Don’t boycott SATs, heads tell parents

Don't boycott SATs, heads tell parents

Headteachers have warned parents not to take part in a planned boycott of this year’s SATs.

The campaign group Let Our Kids Be Kids is gearing up for a boycott of key stage 2 SATs, which begin in primary schools in mid-May. The group has even published a template for a withdrawal letter for parents of year six pupils to send into schools.

But the Association of School and College Leaders (ASCL), which represents around 18,000 school leaders, has told parents not to join in.

We would advise parents against withdrawing their children from key stage 2 tests

“We would advise parents against withdrawing their children from key stage 2 tests,” Julie McCulloch, ASCL’s interim director of policy, told Schools Week.

McCulloch acknowledged that the “high-stakes nature” of SATs should be lowered to reduce pressure on pupils, but stressed that assessment at key stage 2 “helps secondary schools know how much support they may need to give to a child”.

“We will continue to argue for these tests to be made a more proportionate part of the accountability system so that they are fairer on schools and better for children,” she said.

Headteachers are legally bound to administer key stage 2 SATs, but have come under increasing pressure in recent years, amid concerns that the tests damage pupils’ mental health.

The campaigners’ letter template, which asks school leaders to understand parents’ “desire to put the wellbeing of children ahead of school data” has already been downloaded thousands of times, according to The Independent.

The group also referred to comments made by a senior minister which acknowledged that children attending school are “not legally required to sit the national key stage tests”. Anne Milton, the skills minister, made the comments in a written response to a question from another MP.

Julie McCulloch

McCulloch said parents and communities should be able to see how well schools are helping children progress, but she acknowledged there is currently too much focus on key stage 2 SATs in school performance tables and Ofsted inspections.

“We think the problem is the way these tests are used to hold schools to account, rather than with the principle of assessment itself,” she added.

Paul Whiteman, general secretary of the National Association of Head Teachers, agreed that the assessment and accountability regime in primary schools “is not working for parents, schools or children”.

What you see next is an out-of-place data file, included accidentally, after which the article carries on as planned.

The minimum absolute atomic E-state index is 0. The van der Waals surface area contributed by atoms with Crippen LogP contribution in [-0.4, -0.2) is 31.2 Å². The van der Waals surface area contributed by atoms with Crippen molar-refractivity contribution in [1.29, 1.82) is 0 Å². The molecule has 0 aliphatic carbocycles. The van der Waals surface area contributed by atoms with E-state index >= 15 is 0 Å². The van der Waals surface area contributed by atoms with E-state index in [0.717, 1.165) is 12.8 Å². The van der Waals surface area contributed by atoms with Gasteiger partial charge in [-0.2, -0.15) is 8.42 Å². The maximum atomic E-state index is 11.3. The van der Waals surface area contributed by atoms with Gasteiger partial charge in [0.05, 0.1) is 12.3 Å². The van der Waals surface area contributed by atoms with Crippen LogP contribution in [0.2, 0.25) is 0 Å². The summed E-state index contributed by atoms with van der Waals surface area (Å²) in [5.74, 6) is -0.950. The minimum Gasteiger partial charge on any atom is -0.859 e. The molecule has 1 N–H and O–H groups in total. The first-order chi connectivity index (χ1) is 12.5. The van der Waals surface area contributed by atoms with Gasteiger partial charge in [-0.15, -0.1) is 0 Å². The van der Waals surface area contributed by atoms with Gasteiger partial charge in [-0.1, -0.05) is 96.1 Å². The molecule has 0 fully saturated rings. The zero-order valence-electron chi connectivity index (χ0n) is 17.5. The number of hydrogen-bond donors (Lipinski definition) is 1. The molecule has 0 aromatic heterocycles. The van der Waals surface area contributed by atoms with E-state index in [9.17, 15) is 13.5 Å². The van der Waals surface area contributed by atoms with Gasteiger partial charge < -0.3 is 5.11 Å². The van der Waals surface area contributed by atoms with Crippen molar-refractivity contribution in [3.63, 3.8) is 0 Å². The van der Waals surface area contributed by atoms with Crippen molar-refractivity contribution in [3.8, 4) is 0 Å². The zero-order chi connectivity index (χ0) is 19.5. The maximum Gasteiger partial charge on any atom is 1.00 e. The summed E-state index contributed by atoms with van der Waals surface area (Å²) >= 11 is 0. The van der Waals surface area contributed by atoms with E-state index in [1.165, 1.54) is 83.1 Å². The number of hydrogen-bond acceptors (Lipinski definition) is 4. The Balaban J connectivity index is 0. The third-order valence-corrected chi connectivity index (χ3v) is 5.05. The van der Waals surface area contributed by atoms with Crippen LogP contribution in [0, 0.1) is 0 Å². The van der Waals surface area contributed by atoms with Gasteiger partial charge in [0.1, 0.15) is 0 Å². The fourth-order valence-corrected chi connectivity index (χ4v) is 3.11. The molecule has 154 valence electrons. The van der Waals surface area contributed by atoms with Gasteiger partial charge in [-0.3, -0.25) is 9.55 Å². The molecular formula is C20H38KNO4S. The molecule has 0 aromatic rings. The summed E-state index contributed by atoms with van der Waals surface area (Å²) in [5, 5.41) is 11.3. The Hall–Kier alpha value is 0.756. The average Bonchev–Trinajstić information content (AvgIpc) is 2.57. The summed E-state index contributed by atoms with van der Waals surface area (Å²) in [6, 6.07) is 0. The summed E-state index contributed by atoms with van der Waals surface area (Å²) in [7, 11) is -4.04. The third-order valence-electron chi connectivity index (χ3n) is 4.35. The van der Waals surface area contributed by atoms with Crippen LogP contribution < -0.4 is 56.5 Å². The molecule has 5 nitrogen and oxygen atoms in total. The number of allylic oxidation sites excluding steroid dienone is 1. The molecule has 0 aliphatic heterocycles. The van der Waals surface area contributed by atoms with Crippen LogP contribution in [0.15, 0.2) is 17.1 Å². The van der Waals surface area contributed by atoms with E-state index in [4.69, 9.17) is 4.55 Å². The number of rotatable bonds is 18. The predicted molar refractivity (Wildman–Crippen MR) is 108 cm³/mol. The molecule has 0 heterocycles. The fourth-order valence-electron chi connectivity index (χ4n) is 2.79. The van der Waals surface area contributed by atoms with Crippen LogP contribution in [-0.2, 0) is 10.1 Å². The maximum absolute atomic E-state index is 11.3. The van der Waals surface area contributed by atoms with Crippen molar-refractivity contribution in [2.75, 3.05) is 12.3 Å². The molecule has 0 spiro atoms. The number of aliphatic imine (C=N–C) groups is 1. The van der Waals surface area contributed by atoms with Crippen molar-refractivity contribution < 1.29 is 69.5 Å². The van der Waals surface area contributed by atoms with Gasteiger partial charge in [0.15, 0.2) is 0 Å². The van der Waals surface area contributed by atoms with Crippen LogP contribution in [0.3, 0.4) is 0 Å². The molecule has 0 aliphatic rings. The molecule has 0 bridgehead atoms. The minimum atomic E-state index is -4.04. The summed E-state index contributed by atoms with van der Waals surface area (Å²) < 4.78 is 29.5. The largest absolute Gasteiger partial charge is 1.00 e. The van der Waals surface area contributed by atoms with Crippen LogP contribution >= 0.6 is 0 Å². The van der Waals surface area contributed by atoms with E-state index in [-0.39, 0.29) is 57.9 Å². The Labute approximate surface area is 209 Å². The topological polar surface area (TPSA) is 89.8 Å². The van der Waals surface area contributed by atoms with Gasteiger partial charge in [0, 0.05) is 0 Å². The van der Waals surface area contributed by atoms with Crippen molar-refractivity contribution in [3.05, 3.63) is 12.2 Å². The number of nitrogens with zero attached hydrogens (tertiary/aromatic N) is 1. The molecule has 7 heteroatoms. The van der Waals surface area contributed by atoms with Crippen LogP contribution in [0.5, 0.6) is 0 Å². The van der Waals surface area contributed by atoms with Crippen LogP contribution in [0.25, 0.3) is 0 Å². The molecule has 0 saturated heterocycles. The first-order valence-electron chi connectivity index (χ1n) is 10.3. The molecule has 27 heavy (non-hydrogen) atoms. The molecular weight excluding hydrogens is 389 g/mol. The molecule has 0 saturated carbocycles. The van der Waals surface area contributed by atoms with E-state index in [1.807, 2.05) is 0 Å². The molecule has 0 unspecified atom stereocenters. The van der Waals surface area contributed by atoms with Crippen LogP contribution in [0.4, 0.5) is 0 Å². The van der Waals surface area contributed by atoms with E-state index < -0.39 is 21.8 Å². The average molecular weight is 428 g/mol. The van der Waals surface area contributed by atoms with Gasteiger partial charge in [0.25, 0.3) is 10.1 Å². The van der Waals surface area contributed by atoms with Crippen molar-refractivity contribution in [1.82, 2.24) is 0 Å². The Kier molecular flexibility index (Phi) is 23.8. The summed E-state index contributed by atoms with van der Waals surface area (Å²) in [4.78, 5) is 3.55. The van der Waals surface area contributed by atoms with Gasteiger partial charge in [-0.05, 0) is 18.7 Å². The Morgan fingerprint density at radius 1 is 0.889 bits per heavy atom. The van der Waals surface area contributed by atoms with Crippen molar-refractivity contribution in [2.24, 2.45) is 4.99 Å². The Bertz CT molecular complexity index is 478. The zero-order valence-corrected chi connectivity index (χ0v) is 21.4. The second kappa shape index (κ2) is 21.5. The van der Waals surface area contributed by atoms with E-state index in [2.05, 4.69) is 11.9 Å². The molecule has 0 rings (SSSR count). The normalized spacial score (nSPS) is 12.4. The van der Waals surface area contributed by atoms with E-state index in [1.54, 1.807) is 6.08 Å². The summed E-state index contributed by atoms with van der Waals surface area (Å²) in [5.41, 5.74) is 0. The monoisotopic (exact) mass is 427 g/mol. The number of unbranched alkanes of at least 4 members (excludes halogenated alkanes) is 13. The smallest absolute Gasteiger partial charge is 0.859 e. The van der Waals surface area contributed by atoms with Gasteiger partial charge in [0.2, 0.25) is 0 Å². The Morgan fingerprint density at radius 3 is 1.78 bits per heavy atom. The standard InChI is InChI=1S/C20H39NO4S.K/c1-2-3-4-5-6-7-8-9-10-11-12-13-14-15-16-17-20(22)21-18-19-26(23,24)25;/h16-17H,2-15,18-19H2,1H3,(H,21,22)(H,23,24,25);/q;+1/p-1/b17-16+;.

But he stopped short of either opposing or supporting the boycott.

“Too much emphasis is placed on high stakes testing which can distract from the wider curriculum,” he said, claiming that NAHT is “working to improve the system”.

The union has already won some important concessions, including the decision to scrap compulsory SATs at age 7.

Other unions are more supportive of moves to boycott the tests.

The Association of Teachers and Lecturers and the National Union of Teachers both voted to explore a boycott of primary tests at their annual conferences last year, even after the government made changes to simplify some of the SATs questions.

The Standards and Testing Agency also assessed the structure of the reading test paper, following complaints from teachers that pupils had been “completely demoralised” in 2016, when just half of year 6 children met the new expected standard at key stage 2.

In May 2017, 95 per cent of primary school teachers who responded to an online survey of NUT members in England said they believed that preparation for SATs did not support children’s access to a broad and balanced curriculum.

According to a Department for Education spokesperson, key stage 2 tests are “vital in helping to ensure children are learning to read, write and add up well, which lays the foundations for success at secondary school and beyond”.

“We trust schools not to put undue pressure on pupils when administering these assessments, and certainly not at the expense of their wellbeing,” the spokesperson said.